12. A formulation according to claim 2 wherein the antigen is selected from the group consisting of bacterial toxoids, cholera toxin B-subunit, influenza vaccine virus, Bordetella pertussis, vaccinia virus, adenovirus, canary pox, polio vaccine virus, plasmodium falciparum bacillus calmette guerin, klebsiella pneumoniae and HIV envelope glycoproteins.
13. A process for making a controlled release formulation comprising microspheres of an antigen suspended in a biodegradable polymer matrix polymer, said process comprising the steps of
a) preparing an aqueous solution of at least two highly water soluble biodegradable polymers and adding thereto an antigen,
b) mixing the solution and antigen with an emulsifying medium to form a homogenized microdroplet suspension,
c) adding the homogenized microdroplet suspension slowly to a first organic solvent which contains a small concentration of a first surfactant, while stirring the microdroplet suspension and solvent, thus causing microspheres to precipitate,
d) separating the microspheres from the first solvent and adding a solution of a (d,1 lactide-glycolide) copolymer in a second organic solvent which contains a small concentration of a second surfactant, and
e) slowly evaporating the solvent, leaving behind coated microspheres.
14. A process according to claim 13 wherein the polymers used in step a) are selected from the group consisting of starch, crosslinked starch, ficoll, polysucrose, polyvinyl alcohol, gelatine, hydroxymethyl cellulose, hydroxyethyl cellulose, hydroxypropyl cellulose, hydroxypropyl-ethyl cellulose, hydroxypropyl-methyl cellulose, sodium carboxymethyl cellulose, cellulose acetate, sodium alginate, polymaleic anhydride esters, polyethyleneimine, polyethylene glycol, methoxypolyethylene glycol, ethoxypolyethylene glycol, polyethylene oxide,poly(1,3 bis(p-carboxyphenoxy) propane-co-sebacic anhydride, N,N-diethylaminoacetate, block copolymers of polyoxyethylene and polyoxypropylene.
15. A process according to claim 13 wherein the weight ratio of the two polymers used in step a) is in the range of from 20:80 to 80:20.
16. A process according to claim 15 wherein the polymer matrix is selected from the group consisting of starch and ficoll, starch and polysucrose, starch and polyvinyl alcohol, starch and gelatine, hydroxyethyl cellulose and hydroxypropyl cellulose, gelatine and hydroxyethyl cellulose, gelatine and polyvinyl alcohol, polysucrose and polyvinyl alcohol, and sodium carboxymethyl cellulose and sodium alginate.
17. A process according to claim 16 wherein the polymer matrix is starch and ficoll and the weight ratio of starch to ficoll is from 80:20 to 60:40.
18. A process according to claim 17 wherein the weight ratio is from 75:25 to 65:35.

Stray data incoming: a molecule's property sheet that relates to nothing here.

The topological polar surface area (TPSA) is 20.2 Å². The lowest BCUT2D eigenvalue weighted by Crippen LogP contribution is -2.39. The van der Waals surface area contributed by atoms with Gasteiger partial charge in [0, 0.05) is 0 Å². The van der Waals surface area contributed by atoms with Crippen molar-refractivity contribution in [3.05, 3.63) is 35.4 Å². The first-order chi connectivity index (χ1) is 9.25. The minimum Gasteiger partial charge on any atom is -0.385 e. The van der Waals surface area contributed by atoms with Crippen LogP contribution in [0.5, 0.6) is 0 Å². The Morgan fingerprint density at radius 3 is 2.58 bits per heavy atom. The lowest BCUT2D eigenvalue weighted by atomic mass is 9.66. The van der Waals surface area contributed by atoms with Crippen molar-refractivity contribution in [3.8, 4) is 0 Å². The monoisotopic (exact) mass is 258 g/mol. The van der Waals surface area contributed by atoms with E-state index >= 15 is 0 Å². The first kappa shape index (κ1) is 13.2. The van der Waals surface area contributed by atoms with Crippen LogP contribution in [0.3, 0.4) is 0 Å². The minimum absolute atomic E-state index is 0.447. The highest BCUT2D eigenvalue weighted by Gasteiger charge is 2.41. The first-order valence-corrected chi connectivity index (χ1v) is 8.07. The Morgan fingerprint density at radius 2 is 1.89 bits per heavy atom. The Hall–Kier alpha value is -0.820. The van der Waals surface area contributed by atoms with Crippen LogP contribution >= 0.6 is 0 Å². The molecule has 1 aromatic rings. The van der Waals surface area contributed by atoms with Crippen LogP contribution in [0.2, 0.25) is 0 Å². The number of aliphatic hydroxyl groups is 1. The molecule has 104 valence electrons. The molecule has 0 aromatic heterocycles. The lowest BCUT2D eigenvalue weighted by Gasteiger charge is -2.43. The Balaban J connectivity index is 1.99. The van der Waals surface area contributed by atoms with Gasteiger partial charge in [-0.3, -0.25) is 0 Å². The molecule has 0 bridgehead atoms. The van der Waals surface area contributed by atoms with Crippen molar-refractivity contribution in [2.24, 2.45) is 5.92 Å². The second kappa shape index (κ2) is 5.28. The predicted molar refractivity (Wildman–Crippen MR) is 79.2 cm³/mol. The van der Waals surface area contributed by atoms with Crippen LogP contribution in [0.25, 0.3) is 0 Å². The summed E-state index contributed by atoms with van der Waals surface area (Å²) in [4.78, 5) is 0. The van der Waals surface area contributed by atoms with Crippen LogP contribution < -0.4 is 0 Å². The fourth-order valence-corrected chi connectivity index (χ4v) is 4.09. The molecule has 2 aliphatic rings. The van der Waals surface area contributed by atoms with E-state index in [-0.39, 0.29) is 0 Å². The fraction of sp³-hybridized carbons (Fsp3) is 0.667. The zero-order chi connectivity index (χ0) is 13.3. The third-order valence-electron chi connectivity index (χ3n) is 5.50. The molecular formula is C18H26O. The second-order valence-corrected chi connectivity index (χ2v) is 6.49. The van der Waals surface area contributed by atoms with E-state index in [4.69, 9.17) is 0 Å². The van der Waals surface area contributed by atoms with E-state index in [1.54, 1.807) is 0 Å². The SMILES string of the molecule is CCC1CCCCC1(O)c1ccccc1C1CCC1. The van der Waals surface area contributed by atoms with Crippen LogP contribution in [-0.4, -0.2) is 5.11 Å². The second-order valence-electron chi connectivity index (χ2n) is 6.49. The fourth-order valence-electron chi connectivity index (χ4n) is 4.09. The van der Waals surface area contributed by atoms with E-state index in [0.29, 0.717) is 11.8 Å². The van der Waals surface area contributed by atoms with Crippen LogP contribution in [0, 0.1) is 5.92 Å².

19. A process according to claim 16 wherein the polymer matrix is starch and polyvinyl alcohol and the weight ratio of starch to polyvinyl alcohol is in the range of from 35:65 to 65:35.
20. A process according to claim 19 wherein the weight ratio is from 40:60 to 60:40.
21. A process according to claim 16 wherein the polymer matrix is polysucrose and polyvinyl alcohol and the weight ratio of polysucrose to polyvinyl alcohol is from 35:65 to 65:35.
22. A process according to claim 13 wherein the polymer matrix comprises ficoll and a member selected from the group consisting of hydroxymethyl cellulose, hydroxyethyl cellulose, hydroxypropyl cellulose, hydroxypropyl-ethyl cellulose, hydroxypropyl-methyl cellulose, sodium carboxymethyl cellulose and cellulose acetate and the weight ratio of the member to ficoll is in the range of 80:20 to 65:35.
23. A process according to claim 13 wherein the antigen is selected from the group consisting of bacterial toxoids, cholera toxin B-subunit, influenza vaccine virus, Bordetella pertussis, vaccinia virus, adenovirus, canary pox, polio vaccine virus, plasmodium falciparum bacillus calmette guerin klebsiella pneumoniae and HIV envelope glycoproteins.
24. A process according to claim 14 wherein the antigen is selected from the group consisting of bacterial toxoids, cholera toxin B-subunit, influenza vaccine virus, Boretella pertussis, vaccinia virus, adenovirus, canary pox, polio vaccine virus, plasmodium falciparum bacillus calmette guerin klebsiella pneumoniae and HIV envelope glycoproteins.
25. A method for immunizing animals and humans wherein a controlled release formulation is administered to the animal or human being, wherein the formulation comprises biodegradable polymer microspheres wherein an antigen is suspended in a polymer matrix, said polymer matrix being formed from at least two highly water soluble biodegradable polymers, and said microspheres being coated with a (d,1 lactide-glycolide) copolymer.